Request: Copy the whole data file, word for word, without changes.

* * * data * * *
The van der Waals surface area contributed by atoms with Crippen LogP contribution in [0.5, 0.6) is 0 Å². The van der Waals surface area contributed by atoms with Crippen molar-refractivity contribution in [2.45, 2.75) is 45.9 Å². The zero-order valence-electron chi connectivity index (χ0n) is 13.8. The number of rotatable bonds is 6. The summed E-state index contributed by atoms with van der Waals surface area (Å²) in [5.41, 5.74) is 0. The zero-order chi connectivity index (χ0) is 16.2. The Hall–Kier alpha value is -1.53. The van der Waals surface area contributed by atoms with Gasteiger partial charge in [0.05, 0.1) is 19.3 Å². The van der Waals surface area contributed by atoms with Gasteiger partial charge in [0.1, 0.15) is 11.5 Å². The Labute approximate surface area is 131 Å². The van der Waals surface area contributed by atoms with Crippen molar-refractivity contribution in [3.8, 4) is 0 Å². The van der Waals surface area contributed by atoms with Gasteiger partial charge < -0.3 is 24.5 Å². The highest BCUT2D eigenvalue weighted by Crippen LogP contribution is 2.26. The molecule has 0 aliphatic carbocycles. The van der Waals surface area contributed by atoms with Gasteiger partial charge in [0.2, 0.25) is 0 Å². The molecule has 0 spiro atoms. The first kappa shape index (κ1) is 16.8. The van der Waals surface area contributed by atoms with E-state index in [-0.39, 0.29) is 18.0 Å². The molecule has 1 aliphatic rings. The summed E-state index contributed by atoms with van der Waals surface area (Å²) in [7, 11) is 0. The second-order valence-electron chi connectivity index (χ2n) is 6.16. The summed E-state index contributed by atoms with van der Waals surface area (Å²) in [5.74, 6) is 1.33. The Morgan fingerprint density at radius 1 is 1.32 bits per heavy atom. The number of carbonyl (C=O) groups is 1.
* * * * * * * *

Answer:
The van der Waals surface area contributed by atoms with Crippen LogP contribution in [0.5, 0.6) is 0 Å². The van der Waals surface area contributed by atoms with Crippen molar-refractivity contribution in [2.45, 2.75) is 45.9 Å². The zero-order valence-electron chi connectivity index (χ0n) is 13.8. The number of rotatable bonds is 6. The summed E-state index contributed by atoms with van der Waals surface area (Å²) in [5.41, 5.74) is 0. The zero-order chi connectivity index (χ0) is 16.2. The Hall–Kier alpha value is -1.53. The van der Waals surface area contributed by atoms with Gasteiger partial charge in [0.05, 0.1) is 19.3 Å². The van der Waals surface area contributed by atoms with Gasteiger partial charge in [0.1, 0.15) is 11.5 Å². The Labute approximate surface area is 131 Å². The van der Waals surface area contributed by atoms with Crippen molar-refractivity contribution in [3.8, 4) is 0 Å². The van der Waals surface area contributed by atoms with Gasteiger partial charge < -0.3 is 24.5 Å². The highest BCUT2D eigenvalue weighted by Crippen LogP contribution is 2.26. The molecule has 0 aliphatic carbocycles. The van der Waals surface area contributed by atoms with Gasteiger partial charge in [0.2, 0.25) is 0 Å². The molecule has 0 spiro atoms. The first kappa shape index (κ1) is 16.8. The van der Waals surface area contributed by atoms with E-state index in [-0.39, 0.29) is 18.0 Å². The molecule has 1 aliphatic rings. The summed E-state index contributed by atoms with van der Waals surface area (Å²) in [7, 11) is 0. The second-order valence-electron chi connectivity index (χ2n) is 6.16. The summed E-state index contributed by atoms with van der Waals surface area (Å²) in [5.74, 6) is 1.33. The Morgan fingerprint density at radius 1 is 1.32 bits per heavy atom. The number of carbonyl (C=O) groups is 1.